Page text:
Officer who arrested Little India riot suspect 'untruthful'

Officer who arrested Little India riot suspect 'untruthful'
Arun Kaliamurthy

A heated exchange erupted in court yesterday after defence counsel Shashi Nathan yesterday claimed that a police officer was lying on the stand.

The accused, Arun Kaliamurthy, is the last of 25 men to be dealt with for their roles in the 2013 Little India riot. He is the second man to claim trial.

The 29-year-old Indian national, who was then living in a rented room in Little India while job hunting, was initially charged with rioting, but is now fighting an amended charge of failure to disperse.

On the second day of his trial yesterday, one of Arun's arresting officers, Station Inspector Adrian Aw, was cross-examined by Mr Nathan, who asked about the arrest. Court documents indicate it took place at a restaurant in Kampong Kapor Road at about 2am on the morning after the Dec 8 riot.

The officer told the court that he checked Arun's identity at the restaurant, but Mr Nathan noted that the accused was not carrying any identification documents that night. He accused the police officer of being "untruthful".

After asking about further details, some of which Station Insp Aw could not recall, Mr Nathan said: "The way you vacillate in your evidence is very alarming."

The lawyer told the court his client's version of events leading to the arrest. According to Arun, Station Insp Aw accused him of being a "gangster" involved in the riot after seeing his arm tattoo.

Arun claimed the officer made insensitive remarks based on his race. Then, the officer or his colleague used "unreasonable force".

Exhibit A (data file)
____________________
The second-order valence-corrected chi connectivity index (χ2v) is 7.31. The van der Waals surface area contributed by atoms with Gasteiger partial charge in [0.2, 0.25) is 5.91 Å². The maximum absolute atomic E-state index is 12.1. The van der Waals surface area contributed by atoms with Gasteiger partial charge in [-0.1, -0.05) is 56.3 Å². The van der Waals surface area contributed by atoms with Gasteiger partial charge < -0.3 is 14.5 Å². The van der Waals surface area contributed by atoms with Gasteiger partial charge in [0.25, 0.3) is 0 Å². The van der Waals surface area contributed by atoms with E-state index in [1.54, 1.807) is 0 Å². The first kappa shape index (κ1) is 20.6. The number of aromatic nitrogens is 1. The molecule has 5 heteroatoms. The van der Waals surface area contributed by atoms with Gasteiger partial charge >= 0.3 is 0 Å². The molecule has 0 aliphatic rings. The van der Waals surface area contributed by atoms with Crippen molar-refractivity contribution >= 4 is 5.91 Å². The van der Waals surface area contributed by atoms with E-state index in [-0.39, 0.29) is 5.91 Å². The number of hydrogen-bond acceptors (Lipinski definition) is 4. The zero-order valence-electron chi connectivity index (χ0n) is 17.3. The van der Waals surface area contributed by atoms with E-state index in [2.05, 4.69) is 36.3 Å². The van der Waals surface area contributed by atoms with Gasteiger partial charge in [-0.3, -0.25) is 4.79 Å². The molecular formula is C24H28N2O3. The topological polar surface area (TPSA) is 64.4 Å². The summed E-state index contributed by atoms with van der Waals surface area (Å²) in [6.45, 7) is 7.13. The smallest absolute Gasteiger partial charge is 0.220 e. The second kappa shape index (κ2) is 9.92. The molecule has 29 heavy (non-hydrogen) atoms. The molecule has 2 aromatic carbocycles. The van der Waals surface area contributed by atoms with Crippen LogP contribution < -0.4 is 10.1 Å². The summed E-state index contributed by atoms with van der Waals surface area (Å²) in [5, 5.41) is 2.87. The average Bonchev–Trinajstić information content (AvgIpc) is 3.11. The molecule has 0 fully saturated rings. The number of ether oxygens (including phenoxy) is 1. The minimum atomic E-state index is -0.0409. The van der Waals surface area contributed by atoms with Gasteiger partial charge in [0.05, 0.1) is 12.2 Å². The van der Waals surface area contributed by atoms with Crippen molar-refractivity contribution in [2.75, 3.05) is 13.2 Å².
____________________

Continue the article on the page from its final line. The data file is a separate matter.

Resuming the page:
Station Insp Aw denied the allegations, and Deputy Public Prosecutor Sellakumaran Sellamuthoo objected to the relevance of Mr Nathan's questioning.

The DPP said the charge was about Arun failing to leave the vicinity of Race Course Road and Kerbau Road despite being lawfully commanded to disperse earlier in the night, and the details Mr Nathan was pursuing had "no bearing" on the case. Mr Nathan said he was trying to test the veracity of the officer's testimony.

But District Judge Shaiffudin Saruwan said trying to show "improper police conduct" would not impact the dispersal charge. "I'm not saying it doesn't matter if the police were brutal or not, but it is not relevant to the charge," the judge said, disallowing Mr Nathan from asking similar questions.

The trial was adjourned after the prosecution acknowledged no effort was made to bring a key witness to the trial. The witness, a friend of Arun's who was with him on the night of the riot, has returned to India after being convicted of assaulting a police officer.

The trial is expected to continue today, depending on the availability of witnesses.

hpeishan@sph.com.sg


This article was first published on April 29, 2015.
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